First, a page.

Home » Blogs » Living a Balanced Life » Meditation Part II: Breathing

Meditation Part II: Breathing

Breathing can be considered one of the most important functions in keeping us alive and healthy. Oxygen comes in through the nose or mouth and travels down to our lungs. Here it spreads through the lungs, down to the alveoli where it enters the blood stream. The oxygen then spreads through the body feeding all the cells.

It’s no wonder why breath is such an important aspect to meditation, and I recommend that mastering your breath should be the first skill you obtain when practicing meditation or any type of stress reduction program. Although Im sure there are various breathing practices, I am going to focus on diaphragmatic breathing and meditation on breathing.

Diaphragmatic breathing is extremely effective in battling stress/anxiety/hyper-arousal because when done properly, it forces the body into a more relaxed state. This type of breathing moves the diaphragm up and down to draw in long, deep breaths. In contrast, one typically breaths by moving their chest up and down, resulting in shallow breathing. For the most part, we function just fine with this type of breath, but during states of hyperarousal, breathing that involves moving your chest leads to more rapid and shallow breathing. This type of breathing is associated with activation of the sympathetic nervous system. It increases blood flow through the body, bringing more oxygen to the muscles to prepare for fight or flight.

When one uses their diaphragm to breath, their breath slows, becomes deeper and results in activation of the parasympathetic nervous system. Prolonged breathing with this method can lead to a light headed feeling. Until you learn how this breathing will affect you, I’d recommend that you practice while seated or laying down. Once in a comfortable position, place one hand on your chest, and the other on your abdomen. This practice draws attention to how you are breathing. Begin by stilling your chest, and moving your abdomen with each breath. Breathe in through your nose, and exhale through your mouth.  For those who are visual learners, I have included a tutorial on diaphragmatic breathing:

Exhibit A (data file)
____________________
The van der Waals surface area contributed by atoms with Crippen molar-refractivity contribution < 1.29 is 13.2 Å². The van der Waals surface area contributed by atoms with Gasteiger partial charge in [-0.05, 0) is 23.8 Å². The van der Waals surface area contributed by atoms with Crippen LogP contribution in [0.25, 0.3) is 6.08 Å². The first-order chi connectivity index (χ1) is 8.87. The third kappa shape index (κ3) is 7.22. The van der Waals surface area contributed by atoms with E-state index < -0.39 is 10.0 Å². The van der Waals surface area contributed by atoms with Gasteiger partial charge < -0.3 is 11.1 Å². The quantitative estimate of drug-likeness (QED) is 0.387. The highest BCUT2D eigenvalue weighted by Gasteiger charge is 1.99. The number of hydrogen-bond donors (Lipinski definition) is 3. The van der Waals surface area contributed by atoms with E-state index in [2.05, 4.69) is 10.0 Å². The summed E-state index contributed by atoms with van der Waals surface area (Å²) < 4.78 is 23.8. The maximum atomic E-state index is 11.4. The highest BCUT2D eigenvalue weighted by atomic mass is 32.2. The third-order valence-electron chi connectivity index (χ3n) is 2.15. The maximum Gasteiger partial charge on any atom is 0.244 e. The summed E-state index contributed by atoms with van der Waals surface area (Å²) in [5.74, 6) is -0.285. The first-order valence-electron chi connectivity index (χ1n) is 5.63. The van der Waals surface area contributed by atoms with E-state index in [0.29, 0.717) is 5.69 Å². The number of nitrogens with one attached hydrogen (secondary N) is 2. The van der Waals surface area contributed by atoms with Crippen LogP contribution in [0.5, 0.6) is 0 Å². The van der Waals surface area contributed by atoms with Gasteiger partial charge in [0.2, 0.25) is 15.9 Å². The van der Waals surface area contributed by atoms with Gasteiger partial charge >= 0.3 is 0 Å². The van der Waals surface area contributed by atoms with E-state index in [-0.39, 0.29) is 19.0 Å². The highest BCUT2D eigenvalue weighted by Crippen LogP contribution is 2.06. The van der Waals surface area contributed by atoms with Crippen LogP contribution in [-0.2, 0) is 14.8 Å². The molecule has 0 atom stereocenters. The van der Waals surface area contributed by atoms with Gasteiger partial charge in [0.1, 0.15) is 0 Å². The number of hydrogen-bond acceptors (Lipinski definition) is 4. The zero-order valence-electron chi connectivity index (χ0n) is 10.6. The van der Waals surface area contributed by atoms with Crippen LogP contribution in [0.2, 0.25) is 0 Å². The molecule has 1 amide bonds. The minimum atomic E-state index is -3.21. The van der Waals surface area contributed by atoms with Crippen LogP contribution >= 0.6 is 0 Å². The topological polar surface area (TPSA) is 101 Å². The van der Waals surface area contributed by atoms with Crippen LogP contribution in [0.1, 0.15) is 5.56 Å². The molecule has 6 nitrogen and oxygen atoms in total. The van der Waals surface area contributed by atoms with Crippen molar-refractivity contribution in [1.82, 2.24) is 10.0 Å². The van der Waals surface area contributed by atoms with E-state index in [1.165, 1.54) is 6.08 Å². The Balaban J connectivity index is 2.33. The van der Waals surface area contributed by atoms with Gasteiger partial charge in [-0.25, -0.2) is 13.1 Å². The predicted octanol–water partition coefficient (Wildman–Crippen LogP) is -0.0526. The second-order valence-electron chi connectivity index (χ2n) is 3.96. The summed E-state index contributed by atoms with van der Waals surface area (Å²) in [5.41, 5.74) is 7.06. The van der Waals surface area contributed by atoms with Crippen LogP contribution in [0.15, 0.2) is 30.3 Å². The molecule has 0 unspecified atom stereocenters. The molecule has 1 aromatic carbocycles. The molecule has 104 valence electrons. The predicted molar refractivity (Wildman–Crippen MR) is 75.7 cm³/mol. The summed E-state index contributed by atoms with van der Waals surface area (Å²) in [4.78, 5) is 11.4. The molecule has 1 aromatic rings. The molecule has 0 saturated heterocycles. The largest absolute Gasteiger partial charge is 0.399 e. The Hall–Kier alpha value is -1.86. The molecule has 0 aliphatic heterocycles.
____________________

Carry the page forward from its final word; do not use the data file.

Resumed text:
Diaphragmatic breathing can be used to help achieve a relaxed state when meditating, although this is not the preferred method of breathing for everyone. During meditation, breath is often used as a grounding tool to focus one’s mind on. This is done through sitting comfortably, closing one’s eyes, and focusing their attention onto their breath. This practice does not control the breath; primarily it focuses on noticing it. Noting the length of each breath, noting the depth, and rate of breathing. Focusing on one’s breath will naturally slow the breathing, and bring on a more relaxed state of being.

Both of these techniques require dedication, and practice to achieve an effective level. I often have seen patients and clients give up quickly, or fail to practice daily and say they don’t see any progress. Learning to breathe and achieve the benefits of it is similar to learning a new skill. One doesn’t wake up knowing expert culinary skills. They can throw together enough food to get by, but developing the skill set necessary to create savory dishes takes time, knowledge, skill, and practice. Be patient with yourself.


Basic instructions for breathing meditation:

1. Sit in a comfortable position, or lay in a supine position.

2. Feel yourself breathing and count your breaths.

3. Let your thoughts pass through your mind, observing them and not reacting to them. Sit in observation.

4. Enjoy the relaxation.


Meditation Part I: Biology of Stress

Meditation Part III: How Meditation Can Heal 


Next week:

Meditation Part III: How Meditation Can Heal



Harrison, E. (2006). How Meditation Heals: Scientific Evidence and Practical Application. Ulysses Press. Berkley, C.A.

Meditation Part II: Breathing

Michele L. Brennan, Psy.D.

Dr. Brennan attended Rutgers University, and graduated with a Bachelor's of Arts in Psychology. She also completed a Master of Arts in Psychology at Pace University. Upon completion, she began a doctorate program at Argosy University completing a Master's of Arts and Doctorate of Psychology in Clinical Psychology. Currently, she is an adjunct instructor for a community college, co-founder of the non-profit organization Little Hands International, and developing her own psychology clinic. Trained in the Practitioner-Scholar model, Dr. Brennan works with clients using empirically supported techniques such as CBT, ACT, and BFST. She specializes in treating anxiety, depression, and adjustment disorders.

One comment: View Comments / Leave a Comment



APA Reference
Brennan, M. (2014). Meditation Part II: Breathing. Psych Central. Retrieved on July 4, 2020, from


Last updated: 25 Aug 2014
Statement of review: Psych Central does not review the content that appears in our blog network ( prior to publication. All opinions expressed herein are exclusively those of the author alone, and do not reflect the views of the editorial staff or management of Psych Central. Published on All rights reserved.